Junkyard Build Quality Challenge, Speedometer Edition: Japan

The '93 BMW E36 did pretty well in the Speedometer Edition of the Junkyard Build Quality Challenge, with excellent marks for component quality, but the Germans are vulnerable in the areas of complexity and general pain-in-assness. We'll see if Nissan can do better, with this '93 Infiniti J30 up next.

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J30s have been showing up in large numbers at California self-service junkyards; we're going to use this wrecked one as our Japanese Junkyard Nightmare Build Quality Challenge contestant.

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Illustration for article titled Junkyard Build Quality Challenge, Speedometer Edition: Japan

In my experience, Japanese instrument clusters tend to be quite easy to remove... but there are exceptions. We'll find out!

Illustration for article titled Junkyard Build Quality Challenge, Speedometer Edition: Japan

I've already got one of the famous Infiniti clocks in my collection, so I'll leave this one for the next car-clock hunter.

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Illustration for article titled Junkyard Build Quality Challenge, Speedometer Edition: Japan

Shawn gets started by removing a few screws on the underside of the cluster bezel. Note the ease of access, an encouraging sign that this may be a typically easy Japanese cluster-removal job.

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Illustration for article titled Junkyard Build Quality Challenge, Speedometer Edition: Japan

It appears that removing this trim piece below the cluster will make access a lot easier.

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Illustration for article titled Junkyard Build Quality Challenge, Speedometer Edition: Japan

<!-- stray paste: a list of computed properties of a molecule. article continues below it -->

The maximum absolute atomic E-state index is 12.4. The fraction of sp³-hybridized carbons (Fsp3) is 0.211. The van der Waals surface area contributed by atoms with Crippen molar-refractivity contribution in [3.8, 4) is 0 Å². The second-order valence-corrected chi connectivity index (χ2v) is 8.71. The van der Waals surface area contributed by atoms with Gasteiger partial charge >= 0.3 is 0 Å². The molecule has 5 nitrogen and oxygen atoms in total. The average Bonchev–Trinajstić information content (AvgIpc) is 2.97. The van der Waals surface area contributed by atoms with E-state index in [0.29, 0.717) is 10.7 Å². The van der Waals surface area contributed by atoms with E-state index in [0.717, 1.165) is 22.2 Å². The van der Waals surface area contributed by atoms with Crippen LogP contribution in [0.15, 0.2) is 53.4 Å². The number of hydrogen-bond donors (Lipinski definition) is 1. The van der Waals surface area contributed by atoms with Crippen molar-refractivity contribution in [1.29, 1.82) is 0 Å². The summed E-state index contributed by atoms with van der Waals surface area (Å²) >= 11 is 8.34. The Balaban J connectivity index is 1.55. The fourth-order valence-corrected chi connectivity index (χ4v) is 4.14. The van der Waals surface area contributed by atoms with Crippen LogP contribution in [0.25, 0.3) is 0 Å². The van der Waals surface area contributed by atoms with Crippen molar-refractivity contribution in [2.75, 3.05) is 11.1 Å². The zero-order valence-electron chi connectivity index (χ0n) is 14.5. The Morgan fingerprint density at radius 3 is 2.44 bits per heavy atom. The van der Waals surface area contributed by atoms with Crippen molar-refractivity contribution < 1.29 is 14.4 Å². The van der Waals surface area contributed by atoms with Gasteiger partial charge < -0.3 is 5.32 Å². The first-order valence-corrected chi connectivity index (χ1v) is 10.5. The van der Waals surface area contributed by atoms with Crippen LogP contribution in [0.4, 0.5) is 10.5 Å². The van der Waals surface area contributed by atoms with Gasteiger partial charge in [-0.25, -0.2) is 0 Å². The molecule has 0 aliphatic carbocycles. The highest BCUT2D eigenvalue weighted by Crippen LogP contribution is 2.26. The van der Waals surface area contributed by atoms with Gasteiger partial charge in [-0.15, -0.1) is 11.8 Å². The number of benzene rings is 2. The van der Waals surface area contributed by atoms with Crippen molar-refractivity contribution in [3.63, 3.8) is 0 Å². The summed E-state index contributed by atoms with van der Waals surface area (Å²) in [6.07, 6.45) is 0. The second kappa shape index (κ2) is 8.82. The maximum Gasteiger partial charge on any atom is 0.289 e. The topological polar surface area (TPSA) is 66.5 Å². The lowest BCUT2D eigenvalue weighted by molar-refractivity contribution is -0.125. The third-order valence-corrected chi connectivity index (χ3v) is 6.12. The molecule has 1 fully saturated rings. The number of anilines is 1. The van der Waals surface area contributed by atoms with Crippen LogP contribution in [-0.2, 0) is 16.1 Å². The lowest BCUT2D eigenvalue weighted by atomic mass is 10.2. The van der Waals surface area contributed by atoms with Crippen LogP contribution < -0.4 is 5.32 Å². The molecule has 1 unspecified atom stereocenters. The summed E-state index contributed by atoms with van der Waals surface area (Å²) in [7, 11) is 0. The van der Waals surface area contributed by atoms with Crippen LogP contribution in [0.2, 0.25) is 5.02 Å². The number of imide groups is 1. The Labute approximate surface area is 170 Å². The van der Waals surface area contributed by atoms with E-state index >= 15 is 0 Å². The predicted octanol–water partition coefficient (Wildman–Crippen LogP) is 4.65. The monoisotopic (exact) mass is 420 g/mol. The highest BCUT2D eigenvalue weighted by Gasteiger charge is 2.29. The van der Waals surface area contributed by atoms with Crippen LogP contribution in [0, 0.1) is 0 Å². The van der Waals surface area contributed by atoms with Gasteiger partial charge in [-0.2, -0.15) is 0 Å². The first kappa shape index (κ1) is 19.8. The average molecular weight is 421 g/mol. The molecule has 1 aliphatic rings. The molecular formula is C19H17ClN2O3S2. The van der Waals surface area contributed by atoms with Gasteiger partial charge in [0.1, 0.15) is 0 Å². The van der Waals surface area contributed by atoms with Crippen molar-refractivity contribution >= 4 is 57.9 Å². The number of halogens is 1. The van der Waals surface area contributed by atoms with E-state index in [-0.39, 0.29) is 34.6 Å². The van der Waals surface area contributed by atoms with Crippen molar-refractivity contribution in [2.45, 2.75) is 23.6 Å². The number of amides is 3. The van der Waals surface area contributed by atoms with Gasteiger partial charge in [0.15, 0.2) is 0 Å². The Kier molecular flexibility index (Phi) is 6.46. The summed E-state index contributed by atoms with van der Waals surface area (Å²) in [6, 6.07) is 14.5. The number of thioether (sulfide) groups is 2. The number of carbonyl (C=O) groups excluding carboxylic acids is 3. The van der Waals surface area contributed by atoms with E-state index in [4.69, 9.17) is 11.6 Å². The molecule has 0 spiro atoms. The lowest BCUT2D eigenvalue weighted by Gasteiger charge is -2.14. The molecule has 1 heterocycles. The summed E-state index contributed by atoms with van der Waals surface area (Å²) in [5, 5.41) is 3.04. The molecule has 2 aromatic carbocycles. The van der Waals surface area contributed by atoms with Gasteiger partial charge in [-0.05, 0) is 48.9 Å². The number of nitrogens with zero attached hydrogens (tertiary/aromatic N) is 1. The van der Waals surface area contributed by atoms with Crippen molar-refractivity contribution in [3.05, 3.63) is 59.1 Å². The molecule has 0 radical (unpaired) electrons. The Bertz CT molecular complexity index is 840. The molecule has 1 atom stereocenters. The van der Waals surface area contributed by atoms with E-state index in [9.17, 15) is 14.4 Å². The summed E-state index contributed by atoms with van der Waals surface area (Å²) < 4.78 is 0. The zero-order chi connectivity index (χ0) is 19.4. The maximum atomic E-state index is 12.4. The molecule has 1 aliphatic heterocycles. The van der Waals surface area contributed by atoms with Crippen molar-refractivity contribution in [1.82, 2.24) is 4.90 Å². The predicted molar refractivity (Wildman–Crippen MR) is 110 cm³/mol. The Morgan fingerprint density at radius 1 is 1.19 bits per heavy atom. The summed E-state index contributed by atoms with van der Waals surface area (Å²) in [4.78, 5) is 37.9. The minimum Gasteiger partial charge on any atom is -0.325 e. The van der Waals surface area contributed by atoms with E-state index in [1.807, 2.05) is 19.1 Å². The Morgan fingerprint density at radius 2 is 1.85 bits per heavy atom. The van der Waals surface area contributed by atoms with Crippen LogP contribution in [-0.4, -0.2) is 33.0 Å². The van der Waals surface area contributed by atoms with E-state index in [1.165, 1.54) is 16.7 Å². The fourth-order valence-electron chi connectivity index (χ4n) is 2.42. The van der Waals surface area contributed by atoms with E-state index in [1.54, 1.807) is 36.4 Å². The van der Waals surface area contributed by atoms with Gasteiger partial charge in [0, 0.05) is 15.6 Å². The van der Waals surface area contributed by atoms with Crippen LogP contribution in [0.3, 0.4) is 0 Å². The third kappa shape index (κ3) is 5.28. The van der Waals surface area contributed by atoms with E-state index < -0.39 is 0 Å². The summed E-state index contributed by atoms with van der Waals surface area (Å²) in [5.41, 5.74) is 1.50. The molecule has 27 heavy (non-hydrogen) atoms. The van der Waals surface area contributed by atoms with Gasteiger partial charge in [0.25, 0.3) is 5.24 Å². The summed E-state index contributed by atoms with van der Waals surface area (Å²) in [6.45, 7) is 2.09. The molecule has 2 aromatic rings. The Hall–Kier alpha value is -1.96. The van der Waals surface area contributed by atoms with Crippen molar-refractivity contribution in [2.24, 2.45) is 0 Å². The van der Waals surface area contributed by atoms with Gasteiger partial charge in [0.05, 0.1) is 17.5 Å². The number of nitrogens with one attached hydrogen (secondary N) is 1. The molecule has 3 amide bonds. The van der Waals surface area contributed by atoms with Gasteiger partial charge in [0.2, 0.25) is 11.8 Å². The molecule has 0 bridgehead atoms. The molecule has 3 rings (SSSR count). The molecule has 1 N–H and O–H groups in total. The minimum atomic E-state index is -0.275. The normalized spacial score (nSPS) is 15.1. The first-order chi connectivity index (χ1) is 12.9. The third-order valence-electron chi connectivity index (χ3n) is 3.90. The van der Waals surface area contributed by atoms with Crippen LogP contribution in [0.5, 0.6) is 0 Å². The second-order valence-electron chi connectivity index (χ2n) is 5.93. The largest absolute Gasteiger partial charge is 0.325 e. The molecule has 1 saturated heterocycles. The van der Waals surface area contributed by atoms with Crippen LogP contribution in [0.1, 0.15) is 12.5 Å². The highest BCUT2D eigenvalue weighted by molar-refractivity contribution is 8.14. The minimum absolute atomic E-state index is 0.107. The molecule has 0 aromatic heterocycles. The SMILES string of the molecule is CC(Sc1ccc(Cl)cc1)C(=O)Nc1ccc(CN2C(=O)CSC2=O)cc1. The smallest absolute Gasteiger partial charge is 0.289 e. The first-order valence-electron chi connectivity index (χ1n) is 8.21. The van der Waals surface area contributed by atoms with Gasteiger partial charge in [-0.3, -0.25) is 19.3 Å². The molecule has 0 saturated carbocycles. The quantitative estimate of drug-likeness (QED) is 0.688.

Some of the screws on the lower part of the cluster are a bit challenging to reach.

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Illustration for article titled Junkyard Build Quality Challenge, Speedometer Edition: Japan

But nothing all that difficult, by junkyard dash-surgery standards.

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A half-dozen or so screws, a couple of electrical connectors, and the cluster is loose.

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Some negotiation of tight spaces is required to free the cluster from its opening.

Illustration for article titled Junkyard Build Quality Challenge, Speedometer Edition: Japan
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It's out!

Illustration for article titled Junkyard Build Quality Challenge, Speedometer Edition: Japan
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You'll find these screwdriver-friendly little plastic latches holding the clear cover on a lot of Japanese clusters made since the early 1980s.

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Just pop each one out while maintaining tension on the already-sprung latches to keep them from re-seating.

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Now the gauge faces are accessible.

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Shawn flips the cluster over to remove the screws holding the speedometer module in place.

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Note that the screws that attach the speedometer to the cluster unit double as electrical connectors to the ribbon cable.

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The speedometer lifts right out.

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Just be careful not to bend the needle when handling the speedo.

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Success! Nissan scores pretty high on component quality, maybe just a click below BMW, but eats the E36 alive when it comes to the Pain-In-The-Ass Quotient (PITAQ).

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Next stop, Detroit! We'll see how the Buick fares against the BMW and Infiniti.

Junkyard Nightmare Build Quality Challenge Door Panel Edition Home

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DISCUSSION

magicaltrevor-old
MagicalTrevor

Regarding pictures 11 and 12, it looks like you still managed to destroy those "screwdriver-friendly" tabs/slots...